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I have a function that takes a list of floats and returns the same list of floats except they have exactly 4 digits after the decimal, as strings

Currently it is simply

for i in range(len(floats)):
   floats[i] = "%.4f" %floats[i]

Which does the job.

But can I do this using the map function (since http://wiki.python.org/moin/PythonSpeed/PerformanceTips says using map is faster)

I call this function several thousand times and from the profile results it is one of the functions that takes up more time.

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There's an algorithmic problem for me: if your list float isn't modified during execution, you have to change its values only one time; but I think (and hope) it's not the case, so I conclude the list float change during execution. If the list completely changes (=all the values or the majority of them) at each modification, then the treatment of the list must concern all the values, as you already do; but if only certain values are changing, it could be interesting to do the treatment at the moment they are changed, not at the moment they are needed. What case is yours ? –  eyquem Aug 12 '11 at 16:24
    
All values will be changed to floats. All original values in the list will be integers or floats. They are changed when I pass the list in so that I know they will be floats when I retrieve them. –  MxyL Aug 15 '11 at 13:33

3 Answers 3

up vote 4 down vote accepted

map is only faster if you use built-in functions (or at least it was when I read about it once ;)). You could use list comprehension though:

pattern = "%.4f"
floats = [pattern % i for i in floats]

Note that map and list comprehension will create a new list, whereas the for loop won't. This might be relevant.

Depending on the rest of your application, if possible, you should format the numbers when you add them to the list.

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This question discusses the performance of map vs list comprehension. In summary, map can be fractionally faster than list comprehension when lambda is not needed for creating ad-hoc functions. –  Shawn Chin Aug 12 '11 at 16:33

Ok, the baseline:

python -m timeit 
    "from random import randint; 
     floats = [randint(0, 1000000)/1000.0 for unused in range(10000)]" 
    "for i in range(len(floats)): 
     floats[i] = '%.4f' % floats[i]"
10 loops, best of 3: 48.7 msec per loop

Interestingly, the new-style string formatting is a bit slower. Using '{0:5.4f}'.format(floats[i]) gives 54 msec per loop. The same happens when using xrange instead of range.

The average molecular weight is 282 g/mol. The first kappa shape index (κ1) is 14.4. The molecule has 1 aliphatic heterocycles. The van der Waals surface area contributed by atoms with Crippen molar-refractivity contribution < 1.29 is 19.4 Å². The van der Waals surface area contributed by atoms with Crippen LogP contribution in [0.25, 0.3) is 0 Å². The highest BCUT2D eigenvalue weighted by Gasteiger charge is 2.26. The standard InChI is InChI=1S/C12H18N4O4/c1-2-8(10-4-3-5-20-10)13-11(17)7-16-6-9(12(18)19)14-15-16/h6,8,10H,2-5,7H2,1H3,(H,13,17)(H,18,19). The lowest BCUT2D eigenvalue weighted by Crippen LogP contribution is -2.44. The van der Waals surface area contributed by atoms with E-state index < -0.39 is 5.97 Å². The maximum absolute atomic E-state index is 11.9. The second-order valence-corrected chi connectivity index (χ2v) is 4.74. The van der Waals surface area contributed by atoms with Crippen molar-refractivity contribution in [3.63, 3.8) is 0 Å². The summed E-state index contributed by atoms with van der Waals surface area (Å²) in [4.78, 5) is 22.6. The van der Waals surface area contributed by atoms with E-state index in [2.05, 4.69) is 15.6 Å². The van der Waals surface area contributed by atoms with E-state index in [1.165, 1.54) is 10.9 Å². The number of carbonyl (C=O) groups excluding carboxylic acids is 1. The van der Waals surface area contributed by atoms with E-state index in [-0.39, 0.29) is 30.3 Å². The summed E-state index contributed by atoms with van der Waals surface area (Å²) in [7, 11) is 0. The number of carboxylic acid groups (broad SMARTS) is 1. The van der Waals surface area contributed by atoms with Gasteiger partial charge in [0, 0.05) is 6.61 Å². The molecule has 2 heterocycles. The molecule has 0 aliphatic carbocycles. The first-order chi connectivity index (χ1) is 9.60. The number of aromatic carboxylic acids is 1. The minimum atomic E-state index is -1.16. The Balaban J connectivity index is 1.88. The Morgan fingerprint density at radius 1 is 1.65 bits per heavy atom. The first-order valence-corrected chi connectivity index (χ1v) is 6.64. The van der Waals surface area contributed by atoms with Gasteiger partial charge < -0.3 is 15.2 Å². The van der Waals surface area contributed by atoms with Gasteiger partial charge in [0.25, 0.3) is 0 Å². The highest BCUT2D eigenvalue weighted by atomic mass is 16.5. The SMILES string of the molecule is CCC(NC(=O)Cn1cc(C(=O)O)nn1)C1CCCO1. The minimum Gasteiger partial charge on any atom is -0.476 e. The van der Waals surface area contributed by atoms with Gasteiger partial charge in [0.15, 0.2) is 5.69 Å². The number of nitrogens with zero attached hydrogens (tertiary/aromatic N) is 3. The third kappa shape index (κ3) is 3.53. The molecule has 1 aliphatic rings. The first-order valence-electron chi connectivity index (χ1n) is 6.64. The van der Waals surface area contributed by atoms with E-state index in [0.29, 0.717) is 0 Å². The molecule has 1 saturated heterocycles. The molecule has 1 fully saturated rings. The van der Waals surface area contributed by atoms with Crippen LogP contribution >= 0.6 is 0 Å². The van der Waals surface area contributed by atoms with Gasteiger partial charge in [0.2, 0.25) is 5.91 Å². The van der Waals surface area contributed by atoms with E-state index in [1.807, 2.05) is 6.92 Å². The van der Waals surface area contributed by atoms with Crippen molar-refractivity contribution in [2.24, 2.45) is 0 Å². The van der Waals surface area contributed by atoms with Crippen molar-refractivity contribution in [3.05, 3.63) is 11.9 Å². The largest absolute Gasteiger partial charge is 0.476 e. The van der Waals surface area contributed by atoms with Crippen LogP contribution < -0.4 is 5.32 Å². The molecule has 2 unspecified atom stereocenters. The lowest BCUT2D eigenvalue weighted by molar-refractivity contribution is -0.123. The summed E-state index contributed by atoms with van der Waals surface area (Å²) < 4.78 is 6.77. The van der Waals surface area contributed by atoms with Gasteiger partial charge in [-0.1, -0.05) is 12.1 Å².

The next improvement suggested by several others is to use a list comprehension:

python -m timeit 
    "from random import randint; 
     floats = [randint(0, 1000000)/1000.0 for unused in range(10000)]" 
    "floats = ['%.4f' % f for f in floats]"
10 loops, best of 3: 48.1 msec per loop

Surprisingly (at least to me), this is not significantly faster! However, @Felix King already mentioned that list comprehensions would only be faster when using a builtin function.

I really don't have any other ideas about how to make this faster, so I would suggest, if the memory usage is OK for you, use the list comprehension, as it is more readable, and thus more pythonic.

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I also tested format = "{0:5.4f}".format and floats = map(format, floats) and it was 50% slower than the old string formatting and a list comprehension. –  agf Aug 13 '11 at 1:50

If you want to use map then the following sample can be used:

map(lambda x: "%.4f" % x, [random() for i in xrange(10)])

However @Felix is right and list comprehension will be faster:

["%.4f" % x for x in [random() for i in xrange(10)]]

Also it is not very clear and if your list can contains not only floats and you want to leave them as is you can do the following:

["%.4f" % x if isinstance(x, float) else x for x in listValues]

Or if you would like to leave only str floats then:

["%.4f" % x for x in listValues if isinstance(x, float)]
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1  
? So - what i am doing wrong? Is this really difficult to write comment during downvoting to help people understand their issues? Is it so? –  Artsiom Rudzenka Aug 12 '11 at 17:32
1  
I support your comment. Downvotes without explanation is a frustrating loafer's practice –  eyquem Aug 15 '11 at 13:42
    
Thank you for understanding @eyquem - downvoting without explanation will not teach me or anybody else - and absolutely useless for community. –  Artsiom Rudzenka Aug 15 '11 at 13:47

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